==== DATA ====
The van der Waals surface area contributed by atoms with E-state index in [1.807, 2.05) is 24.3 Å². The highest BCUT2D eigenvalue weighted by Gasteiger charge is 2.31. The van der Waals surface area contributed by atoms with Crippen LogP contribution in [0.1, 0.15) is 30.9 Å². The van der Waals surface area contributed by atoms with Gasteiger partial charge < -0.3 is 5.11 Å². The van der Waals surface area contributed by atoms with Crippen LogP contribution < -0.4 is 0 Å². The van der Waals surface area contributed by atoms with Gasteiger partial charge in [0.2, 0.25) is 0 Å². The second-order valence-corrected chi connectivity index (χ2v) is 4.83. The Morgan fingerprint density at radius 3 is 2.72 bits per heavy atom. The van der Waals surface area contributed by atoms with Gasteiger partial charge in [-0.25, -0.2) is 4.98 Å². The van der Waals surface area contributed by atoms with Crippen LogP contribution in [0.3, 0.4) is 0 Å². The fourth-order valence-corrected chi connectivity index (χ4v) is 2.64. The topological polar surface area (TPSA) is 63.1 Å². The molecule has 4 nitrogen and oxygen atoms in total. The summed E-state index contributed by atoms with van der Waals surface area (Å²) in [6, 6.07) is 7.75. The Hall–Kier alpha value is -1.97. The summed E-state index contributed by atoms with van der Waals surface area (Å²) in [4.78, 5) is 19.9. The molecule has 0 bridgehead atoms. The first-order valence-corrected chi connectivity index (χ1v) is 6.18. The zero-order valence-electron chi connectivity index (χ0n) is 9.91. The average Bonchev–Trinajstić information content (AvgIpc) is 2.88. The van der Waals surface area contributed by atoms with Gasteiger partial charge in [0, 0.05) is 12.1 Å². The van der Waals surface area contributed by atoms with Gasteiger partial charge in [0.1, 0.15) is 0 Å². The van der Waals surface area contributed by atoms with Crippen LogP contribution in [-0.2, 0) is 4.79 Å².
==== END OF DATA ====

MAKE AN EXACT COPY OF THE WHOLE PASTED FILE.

The van der Waals surface area contributed by atoms with E-state index in [1.807, 2.05) is 24.3 Å². The highest BCUT2D eigenvalue weighted by Gasteiger charge is 2.31. The van der Waals surface area contributed by atoms with Crippen LogP contribution in [0.1, 0.15) is 30.9 Å². The van der Waals surface area contributed by atoms with Gasteiger partial charge < -0.3 is 5.11 Å². The van der Waals surface area contributed by atoms with Crippen LogP contribution < -0.4 is 0 Å². The van der Waals surface area contributed by atoms with Gasteiger partial charge in [0.2, 0.25) is 0 Å². The second-order valence-corrected chi connectivity index (χ2v) is 4.83. The Morgan fingerprint density at radius 3 is 2.72 bits per heavy atom. The van der Waals surface area contributed by atoms with Gasteiger partial charge in [-0.25, -0.2) is 4.98 Å². The van der Waals surface area contributed by atoms with Crippen LogP contribution in [0.3, 0.4) is 0 Å². The fourth-order valence-corrected chi connectivity index (χ4v) is 2.64. The topological polar surface area (TPSA) is 63.1 Å². The molecule has 4 nitrogen and oxygen atoms in total. The summed E-state index contributed by atoms with van der Waals surface area (Å²) in [6, 6.07) is 7.75. The Hall–Kier alpha value is -1.97. The summed E-state index contributed by atoms with van der Waals surface area (Å²) in [4.78, 5) is 19.9. The molecule has 0 bridgehead atoms. The first-order valence-corrected chi connectivity index (χ1v) is 6.18. The zero-order valence-electron chi connectivity index (χ0n) is 9.91. The average Bonchev–Trinajstić information content (AvgIpc) is 2.88. The van der Waals surface area contributed by atoms with Gasteiger partial charge in [0, 0.05) is 12.1 Å². The van der Waals surface area contributed by atoms with Gasteiger partial charge in [0.1, 0.15) is 0 Å². The van der Waals surface area contributed by atoms with Crippen LogP contribution in [-0.2, 0) is 4.79 Å².